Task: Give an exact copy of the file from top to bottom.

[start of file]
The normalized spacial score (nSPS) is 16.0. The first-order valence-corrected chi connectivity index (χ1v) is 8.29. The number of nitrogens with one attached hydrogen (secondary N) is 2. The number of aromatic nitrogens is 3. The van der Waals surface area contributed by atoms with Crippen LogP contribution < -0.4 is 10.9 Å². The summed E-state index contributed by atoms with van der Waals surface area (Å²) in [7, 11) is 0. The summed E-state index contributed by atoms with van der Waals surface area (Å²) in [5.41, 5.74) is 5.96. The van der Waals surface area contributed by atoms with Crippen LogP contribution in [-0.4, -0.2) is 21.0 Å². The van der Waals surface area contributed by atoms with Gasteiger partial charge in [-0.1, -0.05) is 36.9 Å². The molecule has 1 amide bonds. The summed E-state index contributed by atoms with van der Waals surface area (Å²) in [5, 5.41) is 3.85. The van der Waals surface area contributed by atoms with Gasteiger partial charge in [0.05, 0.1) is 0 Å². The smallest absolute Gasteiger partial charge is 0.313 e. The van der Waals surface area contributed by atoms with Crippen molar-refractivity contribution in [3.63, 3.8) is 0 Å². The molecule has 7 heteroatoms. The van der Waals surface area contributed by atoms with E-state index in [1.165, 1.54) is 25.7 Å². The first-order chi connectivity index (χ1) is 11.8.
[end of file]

The normalized spacial score (nSPS) is 16.0. The first-order valence-corrected chi connectivity index (χ1v) is 8.29. The number of nitrogens with one attached hydrogen (secondary N) is 2. The number of aromatic nitrogens is 3. The van der Waals surface area contributed by atoms with Crippen LogP contribution < -0.4 is 10.9 Å². The summed E-state index contributed by atoms with van der Waals surface area (Å²) in [7, 11) is 0. The summed E-state index contributed by atoms with van der Waals surface area (Å²) in [5.41, 5.74) is 5.96. The van der Waals surface area contributed by atoms with Crippen LogP contribution in [-0.4, -0.2) is 21.0 Å². The van der Waals surface area contributed by atoms with Gasteiger partial charge in [-0.1, -0.05) is 36.9 Å². The molecule has 1 amide bonds. The summed E-state index contributed by atoms with van der Waals surface area (Å²) in [5, 5.41) is 3.85. The van der Waals surface area contributed by atoms with Gasteiger partial charge in [0.05, 0.1) is 0 Å². The smallest absolute Gasteiger partial charge is 0.313 e. The van der Waals surface area contributed by atoms with Crippen molar-refractivity contribution in [3.63, 3.8) is 0 Å². The molecule has 7 heteroatoms. The van der Waals surface area contributed by atoms with E-state index in [1.165, 1.54) is 25.7 Å². The first-order chi connectivity index (χ1) is 11.8.